Thursday, 19 May 2005

Ken Eynon

Posted by speedygeoff On Thursday, May 19, 2005 | No comments
The "sport and recreation" category of the 2005 ACT Volunteer of the Year Awards was won by Ken Eynon during Volunteers Week last week.

The awards, run by NRMA Insurance and Volunteering ACT, recognised eleven individuals in different categories for their contribution to the community through voluntary work.

From the VolunteerACT website

National Volunteer Week is a time set aside to give well-deserved recognition to Australia’s myriad of volunteers. Their work is creative, selfless, caring, and supportive. They help thousands of people each day and provide a much needed community service.

Not JUST a Volunteer! By Lorraine Higgins – CEO Volunteering ACT

"You are at a party and walk up to a group of strangers. After introductions comes the inevitable: “…And what do you do?” “I’m a retailer.” “I’m a public servant.” “I work as a solicitor (engineer, accountant, nurse, quantum physicist etc….). “Oh – and what do you do?” “Well….. I’m just a volunteer”.

"JUST a volunteer!!!

"In the first place, the word "volunteer" is not a job title, it's a salary classification.

"As a volunteer, your job title could be any of those given above - you may simply do the job without any expectation of monetary reward. But that does not mean that your job has less value than one that is paid, it may merely mean that you have a different motive for doing it.

"When asked what the word volunteer evokes, the answer is usually something like Meals on Wheels, charity collection, or, more recently, those who assisted after the tsunami disaster.

"However when one delves more deeply, it is possible to find volunteers doing almost any type of job that can be found in the paid work-force – but in a not for profit setting.

"In Canberra, a commendable 42% of our population offers time, skills and energy to assist the local community in some way. Some of these people do the work to return something to the community in which they live or to gain work experience. Many more people volunteer to maintain skills, to develop new skills, to practise their English language skills or to get a reference. Other people may volunteer because they see the need. The benefit to the volunteer is often an increase in self esteem, better health, a sense of achievement, increased social contact or simply knowing they have made a difference in the community.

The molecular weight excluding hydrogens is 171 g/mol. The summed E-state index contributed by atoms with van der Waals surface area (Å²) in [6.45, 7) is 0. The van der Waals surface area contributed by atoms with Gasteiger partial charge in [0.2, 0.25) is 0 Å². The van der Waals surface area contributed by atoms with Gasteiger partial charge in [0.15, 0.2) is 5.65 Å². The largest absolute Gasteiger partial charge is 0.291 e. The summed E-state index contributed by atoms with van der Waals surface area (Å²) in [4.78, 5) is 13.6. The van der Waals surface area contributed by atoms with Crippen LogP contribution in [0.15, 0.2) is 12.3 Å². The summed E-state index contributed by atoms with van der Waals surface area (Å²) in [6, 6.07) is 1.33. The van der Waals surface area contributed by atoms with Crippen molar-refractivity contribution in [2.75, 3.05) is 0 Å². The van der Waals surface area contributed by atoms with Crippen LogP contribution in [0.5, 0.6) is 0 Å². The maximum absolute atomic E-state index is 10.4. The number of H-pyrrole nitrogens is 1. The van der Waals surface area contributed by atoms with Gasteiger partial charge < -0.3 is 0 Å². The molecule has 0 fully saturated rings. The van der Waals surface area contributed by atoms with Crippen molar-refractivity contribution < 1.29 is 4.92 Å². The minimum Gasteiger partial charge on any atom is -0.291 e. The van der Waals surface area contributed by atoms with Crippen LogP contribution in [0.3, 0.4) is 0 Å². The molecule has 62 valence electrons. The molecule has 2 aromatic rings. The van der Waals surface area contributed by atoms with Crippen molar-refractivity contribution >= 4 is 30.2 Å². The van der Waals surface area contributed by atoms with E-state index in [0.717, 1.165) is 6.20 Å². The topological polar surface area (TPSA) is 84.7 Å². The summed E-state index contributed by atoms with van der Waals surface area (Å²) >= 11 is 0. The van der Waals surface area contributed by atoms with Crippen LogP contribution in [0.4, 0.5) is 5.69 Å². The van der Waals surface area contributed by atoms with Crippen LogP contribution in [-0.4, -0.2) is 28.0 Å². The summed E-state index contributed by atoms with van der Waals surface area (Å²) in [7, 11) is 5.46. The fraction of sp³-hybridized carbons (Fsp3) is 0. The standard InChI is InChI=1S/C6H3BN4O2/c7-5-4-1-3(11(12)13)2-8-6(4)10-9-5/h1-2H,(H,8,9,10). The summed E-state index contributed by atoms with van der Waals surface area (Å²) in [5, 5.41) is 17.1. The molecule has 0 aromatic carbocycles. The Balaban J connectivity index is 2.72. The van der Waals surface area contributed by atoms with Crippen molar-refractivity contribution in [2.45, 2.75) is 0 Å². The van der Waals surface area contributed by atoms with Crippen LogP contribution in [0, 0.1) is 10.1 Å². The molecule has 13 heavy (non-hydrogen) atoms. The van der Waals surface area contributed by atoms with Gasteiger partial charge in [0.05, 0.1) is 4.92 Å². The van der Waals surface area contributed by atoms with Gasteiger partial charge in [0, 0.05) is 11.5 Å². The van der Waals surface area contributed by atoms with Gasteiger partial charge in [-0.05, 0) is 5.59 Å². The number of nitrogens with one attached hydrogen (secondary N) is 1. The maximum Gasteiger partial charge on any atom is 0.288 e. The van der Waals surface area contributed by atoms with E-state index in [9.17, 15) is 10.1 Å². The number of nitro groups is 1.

"Whatever the motivation, the result is a more effective, productive and united community where volunteers provide services that would otherwise be unavailable. How valuable they are and how important it is for them to know how much they make our work easier, make our hours count for more and make people feel better served. And, that not only CAN volunteers change the world but they have for centuries; from voting rights to disaster relief; from school reform to building shelters for the homeless. There is no substitute for believing you can make a difference. Volunteers are, and continue to be, the power behind our great country.

"In this 2005 National Volunteer Week, let us take the time to think about and recognise the invaluable contribution that volunteers offer to our society and let us thank them unreservedly. Let us remember too that our youth are the future and that they are willing to do great things. We must take time to cultivate their spirit and allow them to become leaders who understand the importance of giving and sharing themselves with others."


Gerard Ryan and Ken Eynon at the marathon expo, 2003


Ken is representative of everything I like about athletics in the ACT. We are all volunteers, we belong to volunteer-run athletic clubs. But Ken sets the highest standard of anyone I know.

Congratulations on the well deserved award. It is a pleasure to have Ken as part of our training group.
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